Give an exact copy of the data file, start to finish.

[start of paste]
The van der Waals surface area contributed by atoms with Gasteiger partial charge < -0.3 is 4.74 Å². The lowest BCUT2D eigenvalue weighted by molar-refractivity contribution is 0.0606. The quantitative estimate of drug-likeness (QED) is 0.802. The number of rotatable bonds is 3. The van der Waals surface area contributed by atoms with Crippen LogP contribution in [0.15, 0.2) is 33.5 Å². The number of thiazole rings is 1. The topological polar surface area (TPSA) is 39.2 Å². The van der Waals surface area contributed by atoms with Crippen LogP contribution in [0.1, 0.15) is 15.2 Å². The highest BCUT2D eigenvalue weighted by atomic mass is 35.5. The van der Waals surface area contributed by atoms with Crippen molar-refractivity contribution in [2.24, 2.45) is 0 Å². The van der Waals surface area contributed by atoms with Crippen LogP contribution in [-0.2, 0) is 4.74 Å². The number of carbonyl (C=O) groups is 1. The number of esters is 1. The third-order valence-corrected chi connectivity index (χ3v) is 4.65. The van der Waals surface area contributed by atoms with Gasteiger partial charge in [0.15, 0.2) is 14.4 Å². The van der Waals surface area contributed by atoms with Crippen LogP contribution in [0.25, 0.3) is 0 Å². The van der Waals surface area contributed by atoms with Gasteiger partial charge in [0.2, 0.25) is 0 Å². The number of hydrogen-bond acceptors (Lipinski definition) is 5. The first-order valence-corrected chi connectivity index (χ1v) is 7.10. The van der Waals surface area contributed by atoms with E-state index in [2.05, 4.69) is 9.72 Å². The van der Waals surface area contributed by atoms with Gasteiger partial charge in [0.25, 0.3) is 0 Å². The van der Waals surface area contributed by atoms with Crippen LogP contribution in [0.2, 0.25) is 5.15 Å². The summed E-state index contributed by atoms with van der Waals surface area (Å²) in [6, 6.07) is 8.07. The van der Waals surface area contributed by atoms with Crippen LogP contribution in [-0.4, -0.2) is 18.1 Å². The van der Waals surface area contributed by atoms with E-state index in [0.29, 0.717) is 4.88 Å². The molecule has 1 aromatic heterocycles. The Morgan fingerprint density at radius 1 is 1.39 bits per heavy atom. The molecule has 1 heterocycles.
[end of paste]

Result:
The van der Waals surface area contributed by atoms with Gasteiger partial charge < -0.3 is 4.74 Å². The lowest BCUT2D eigenvalue weighted by molar-refractivity contribution is 0.0606. The quantitative estimate of drug-likeness (QED) is 0.802. The number of rotatable bonds is 3. The van der Waals surface area contributed by atoms with Crippen LogP contribution in [0.15, 0.2) is 33.5 Å². The number of thiazole rings is 1. The topological polar surface area (TPSA) is 39.2 Å². The van der Waals surface area contributed by atoms with Crippen LogP contribution in [0.1, 0.15) is 15.2 Å². The highest BCUT2D eigenvalue weighted by atomic mass is 35.5. The van der Waals surface area contributed by atoms with Crippen molar-refractivity contribution in [2.24, 2.45) is 0 Å². The van der Waals surface area contributed by atoms with Crippen LogP contribution in [-0.2, 0) is 4.74 Å². The number of carbonyl (C=O) groups is 1. The number of esters is 1. The third-order valence-corrected chi connectivity index (χ3v) is 4.65. The van der Waals surface area contributed by atoms with Gasteiger partial charge in [0.15, 0.2) is 14.4 Å². The van der Waals surface area contributed by atoms with Crippen LogP contribution in [0.25, 0.3) is 0 Å². The van der Waals surface area contributed by atoms with Gasteiger partial charge in [0.2, 0.25) is 0 Å². The number of hydrogen-bond acceptors (Lipinski definition) is 5. The first-order valence-corrected chi connectivity index (χ1v) is 7.10. The van der Waals surface area contributed by atoms with E-state index in [2.05, 4.69) is 9.72 Å². The van der Waals surface area contributed by atoms with Gasteiger partial charge in [0.25, 0.3) is 0 Å². The van der Waals surface area contributed by atoms with Crippen LogP contribution in [0.2, 0.25) is 5.15 Å². The summed E-state index contributed by atoms with van der Waals surface area (Å²) in [6, 6.07) is 8.07. The van der Waals surface area contributed by atoms with Crippen LogP contribution in [-0.4, -0.2) is 18.1 Å². The van der Waals surface area contributed by atoms with E-state index in [0.29, 0.717) is 4.88 Å². The molecule has 1 aromatic heterocycles. The Morgan fingerprint density at radius 1 is 1.39 bits per heavy atom. The molecule has 1 heterocycles.